, NAIROBI, Kenya Jul 1 – The Rockefeller Foundation has said the world needs to be more prepared to deal with the Swine Flu pandemic.
The foundation’s president Dr Judith Rodin said nations must forge relationships that allow them to share information on such pandemics.
"As the Rockefeller Foundation is preparing to launch its newest $100 million health services initiative in Kenya, news reports are coming in about the first case of Swine flu diagnosed within the country. As this unexpected pandemic continues to spread throughout Kenya, Africa and the rest of the world – the one thing we know for sure is that, despite response efforts, we need to be more prepared."
She said new and advanced technology allowed communication with countries around the world as soon as there is word of disease or epidemic.
"But, technology is not enough if the global relationships necessary to effectively use the technology don’t exist. Presidents of countries may talk to each other once a disease has already spread, but if a doctor in a small town does not have a network that can help him or her recognise, diagnose and contain something unusual before it spreads beyond an initial patient, community or country then the whole world can be impacted," she said.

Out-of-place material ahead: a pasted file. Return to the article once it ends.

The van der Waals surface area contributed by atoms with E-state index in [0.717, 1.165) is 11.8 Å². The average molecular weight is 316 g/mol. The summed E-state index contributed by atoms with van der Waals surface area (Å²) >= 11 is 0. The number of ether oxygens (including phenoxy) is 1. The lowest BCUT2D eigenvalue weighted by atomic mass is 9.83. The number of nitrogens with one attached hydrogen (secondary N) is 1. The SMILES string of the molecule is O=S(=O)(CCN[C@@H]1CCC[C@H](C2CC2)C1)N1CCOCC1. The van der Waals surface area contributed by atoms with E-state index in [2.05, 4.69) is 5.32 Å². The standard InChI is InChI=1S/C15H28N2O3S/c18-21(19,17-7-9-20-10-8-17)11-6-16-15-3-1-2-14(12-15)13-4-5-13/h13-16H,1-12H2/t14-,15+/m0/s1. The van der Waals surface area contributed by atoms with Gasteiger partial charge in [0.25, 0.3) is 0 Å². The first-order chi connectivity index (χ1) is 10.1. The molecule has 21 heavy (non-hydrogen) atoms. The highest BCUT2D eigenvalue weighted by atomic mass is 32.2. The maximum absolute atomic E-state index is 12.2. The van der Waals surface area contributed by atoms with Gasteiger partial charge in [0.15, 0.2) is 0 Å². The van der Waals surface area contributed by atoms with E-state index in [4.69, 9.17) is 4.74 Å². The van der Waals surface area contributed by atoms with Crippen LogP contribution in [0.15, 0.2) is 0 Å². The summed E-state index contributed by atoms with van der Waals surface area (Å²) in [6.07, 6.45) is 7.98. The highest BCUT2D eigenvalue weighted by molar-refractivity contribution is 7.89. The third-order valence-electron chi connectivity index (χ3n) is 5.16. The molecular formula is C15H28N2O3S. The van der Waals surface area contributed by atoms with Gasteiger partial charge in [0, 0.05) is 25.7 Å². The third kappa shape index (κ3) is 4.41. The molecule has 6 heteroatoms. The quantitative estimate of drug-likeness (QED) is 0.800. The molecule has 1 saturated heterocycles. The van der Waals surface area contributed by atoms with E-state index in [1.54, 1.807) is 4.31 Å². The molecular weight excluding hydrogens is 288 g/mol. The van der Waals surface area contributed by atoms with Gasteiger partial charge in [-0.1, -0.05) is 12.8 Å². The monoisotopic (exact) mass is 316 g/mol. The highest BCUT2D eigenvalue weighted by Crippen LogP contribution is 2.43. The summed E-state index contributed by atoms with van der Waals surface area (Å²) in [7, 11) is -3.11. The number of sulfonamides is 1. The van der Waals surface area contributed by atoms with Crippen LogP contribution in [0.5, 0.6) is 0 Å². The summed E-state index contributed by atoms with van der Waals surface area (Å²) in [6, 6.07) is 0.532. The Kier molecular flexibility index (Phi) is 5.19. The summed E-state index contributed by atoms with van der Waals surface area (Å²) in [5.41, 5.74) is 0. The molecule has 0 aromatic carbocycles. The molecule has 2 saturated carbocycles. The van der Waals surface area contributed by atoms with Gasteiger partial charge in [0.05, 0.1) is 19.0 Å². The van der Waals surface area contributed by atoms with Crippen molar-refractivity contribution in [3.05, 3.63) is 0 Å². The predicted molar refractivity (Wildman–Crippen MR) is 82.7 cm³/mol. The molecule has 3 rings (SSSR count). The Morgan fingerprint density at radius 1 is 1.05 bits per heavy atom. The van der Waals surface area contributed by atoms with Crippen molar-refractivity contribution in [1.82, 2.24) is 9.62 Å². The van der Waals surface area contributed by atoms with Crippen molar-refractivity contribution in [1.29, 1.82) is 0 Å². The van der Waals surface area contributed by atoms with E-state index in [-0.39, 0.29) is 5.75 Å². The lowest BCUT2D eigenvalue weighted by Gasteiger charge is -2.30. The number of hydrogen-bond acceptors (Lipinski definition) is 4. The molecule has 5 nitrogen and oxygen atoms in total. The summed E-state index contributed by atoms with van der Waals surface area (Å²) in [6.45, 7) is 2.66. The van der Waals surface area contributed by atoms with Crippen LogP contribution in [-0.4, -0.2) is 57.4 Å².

She added it was necessary to invest in disease surveillance efforts to effectively monitor, mobilise, treat and eventually prevent the continued spread of disease throughout the world.
"Disease surveillance networks are uniquely designed to work to quickly identify, verify and respond to pandemics or pandemic threats with experts on the ground. These networks – the newest and perhaps most critical form of global diplomacy – are the key to early detection, which is the only way for the global community to stop the spread of these viruses in their infancy."
The Rockefeller Foundation has been invested in the development of successful disease surveillance networks in both Africa and Asia – creating systems that allow for the smooth and rapid transfer of information, assistance and treatments throughout regions.
"We all must now insist that our leaders engage in developing highly sophisticated surveillance networks that link both the developing world with the developed world through communication and transparency. No one country, whether it be the US or Kenya can stand alone when it comes to the fight against disease."